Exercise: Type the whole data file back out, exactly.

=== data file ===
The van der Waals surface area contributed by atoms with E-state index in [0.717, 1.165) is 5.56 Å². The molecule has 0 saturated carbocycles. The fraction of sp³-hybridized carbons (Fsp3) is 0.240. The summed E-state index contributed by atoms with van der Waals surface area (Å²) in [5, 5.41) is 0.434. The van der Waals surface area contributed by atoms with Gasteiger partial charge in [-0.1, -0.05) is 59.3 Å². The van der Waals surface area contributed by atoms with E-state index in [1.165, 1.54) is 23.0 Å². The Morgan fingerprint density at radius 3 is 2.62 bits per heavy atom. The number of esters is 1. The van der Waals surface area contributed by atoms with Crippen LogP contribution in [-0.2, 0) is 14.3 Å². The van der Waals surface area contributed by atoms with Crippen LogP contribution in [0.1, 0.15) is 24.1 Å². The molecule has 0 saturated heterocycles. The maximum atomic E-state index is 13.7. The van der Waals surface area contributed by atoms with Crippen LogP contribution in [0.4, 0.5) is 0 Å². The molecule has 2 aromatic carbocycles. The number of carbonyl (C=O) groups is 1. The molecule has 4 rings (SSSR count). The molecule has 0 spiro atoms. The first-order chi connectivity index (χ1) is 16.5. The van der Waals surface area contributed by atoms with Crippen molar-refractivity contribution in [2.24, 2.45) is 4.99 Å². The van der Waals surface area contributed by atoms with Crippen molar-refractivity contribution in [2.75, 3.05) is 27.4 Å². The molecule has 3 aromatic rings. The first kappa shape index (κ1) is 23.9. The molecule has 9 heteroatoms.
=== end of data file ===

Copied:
The van der Waals surface area contributed by atoms with E-state index in [0.717, 1.165) is 5.56 Å². The molecule has 0 saturated carbocycles. The fraction of sp³-hybridized carbons (Fsp3) is 0.240. The summed E-state index contributed by atoms with van der Waals surface area (Å²) in [5, 5.41) is 0.434. The van der Waals surface area contributed by atoms with Gasteiger partial charge in [-0.1, -0.05) is 59.3 Å². The van der Waals surface area contributed by atoms with E-state index in [1.165, 1.54) is 23.0 Å². The Morgan fingerprint density at radius 3 is 2.62 bits per heavy atom. The number of esters is 1. The van der Waals surface area contributed by atoms with Crippen LogP contribution in [-0.2, 0) is 14.3 Å². The van der Waals surface area contributed by atoms with Crippen LogP contribution in [0.1, 0.15) is 24.1 Å². The molecule has 0 saturated heterocycles. The maximum atomic E-state index is 13.7. The van der Waals surface area contributed by atoms with Crippen LogP contribution in [0.4, 0.5) is 0 Å². The molecule has 2 aromatic carbocycles. The number of carbonyl (C=O) groups is 1. The molecule has 4 rings (SSSR count). The molecule has 0 spiro atoms. The first-order chi connectivity index (χ1) is 16.5. The van der Waals surface area contributed by atoms with Crippen molar-refractivity contribution in [2.24, 2.45) is 4.99 Å². The van der Waals surface area contributed by atoms with Crippen molar-refractivity contribution in [2.75, 3.05) is 27.4 Å². The molecule has 3 aromatic rings. The first kappa shape index (κ1) is 23.9. The molecule has 9 heteroatoms.